Aussie Dollar Gains on China PMI, Remains Pressured Before RBA
- The Chinese service sector sailed in to 2018 in robust form
- Australia’s inflation ticked up in January, as did job advertisement levels
- The Australian Dollar rose on this news, but the market remains very wary
What do retail foreign-exchange investors make of the Australian Dollar’s prospects? Find out at the DailyFX Sentiment Page
The Australian Dollar got only a modest boost Monday following news that China’s private sector service output expanded at its fastest pace for nearly six years in January.
The Caixin Purchasing Managers Index came in at 54.7, above an expected 53.5 and December’s 53.9. Coupled with the manufacturing survey already released this lead to a composite PMI of 53.7. In the logic of PMIs any reading above 50 signifies expansion for the sector in question and January’s service headline was the joint strongest seen since October 2010. Markit compiles the survey with Chinese media group Caixin. It said that the services sphere started 2018 in pretty good shape overall, but that there were still question marks over the durability of demand for manufacturing.
The Australian Dollar ticked up a little, having already gained Monday after data from Australia and New Zealand Bank showing a marked pickup in job advertisements. They rose 6.2% on the month after a 2.7% fall in December. That fall may well have been seasonal however as the Australian job markets is quite strong and has been for some months. A private monthly measure of inflation also picked up, rising 0.3% on the month from a 0.1% gain previously.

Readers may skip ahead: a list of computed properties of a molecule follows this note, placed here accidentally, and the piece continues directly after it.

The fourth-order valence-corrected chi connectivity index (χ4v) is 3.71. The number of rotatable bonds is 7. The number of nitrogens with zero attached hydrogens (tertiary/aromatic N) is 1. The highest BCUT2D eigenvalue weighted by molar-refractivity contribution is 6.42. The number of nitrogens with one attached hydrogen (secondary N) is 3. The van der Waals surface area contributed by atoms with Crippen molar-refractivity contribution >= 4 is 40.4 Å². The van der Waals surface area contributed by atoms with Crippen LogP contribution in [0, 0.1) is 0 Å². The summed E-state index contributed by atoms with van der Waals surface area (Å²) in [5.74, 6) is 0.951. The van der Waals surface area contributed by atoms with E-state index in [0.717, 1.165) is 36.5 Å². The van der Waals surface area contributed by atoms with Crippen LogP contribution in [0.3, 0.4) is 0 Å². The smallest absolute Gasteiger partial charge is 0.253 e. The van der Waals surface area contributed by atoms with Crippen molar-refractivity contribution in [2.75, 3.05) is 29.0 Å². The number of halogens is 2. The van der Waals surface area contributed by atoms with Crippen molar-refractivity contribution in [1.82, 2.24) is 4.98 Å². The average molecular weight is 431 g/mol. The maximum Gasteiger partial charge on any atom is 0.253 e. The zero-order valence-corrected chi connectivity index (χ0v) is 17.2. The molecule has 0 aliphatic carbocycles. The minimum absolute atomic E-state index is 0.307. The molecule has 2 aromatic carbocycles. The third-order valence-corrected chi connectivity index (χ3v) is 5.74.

China is never far from Australian Dollar investors’ minds given the importance of its raw-material demand to Australia’s export machine. Chinese data have spoken to reasonable if not stunning growth in recent months, with investors prepared to accentuate the positive and hope that this means more sustainable growth too.
The Reserve Bank of Australia will give its monetary policy decision Tuesday. No one expects it to alter current, record-low interest rates but even so its take on the current domestic and world economic picture will be eagerly sought as investors have heard little from it so far in 2018.
Moreover, the Australian Dollar has just suffered its worst weekly fall against its US cousin since November, 2016. Stronger US economic numbers have put the focus firmly back on rising US interest rates, while investor jitters over the justifiability of many global stock markets are stifling assets with a positive link to growth expectations- the Aussie is often one such.
Last Thursday’s AUD/USD fall took out the first Fibonacci retracement of AUD/USD’s daily-chart rise from early December’s lows to the highs of last month. The next retracement -38.2%- is now imperiled. It comes in at 0.7893, which is not far from current levels.
It still remains arguable that the currency pair is undergoing a needed correction after such an impressive climb. However, the timing of current Australian Dollar weakness is suspicious given markets’ general risk reassessment. Should that second retracement give way then it’s probable that Aussie bulls have something more to deal with than a simple consolidation.
--- Written by David Cottle, DailyFX Research
Contact and follow David on Twitter:@DavidCottleFX
DailyFX provides forex news and technical analysis on the trends that influence the global currency markets.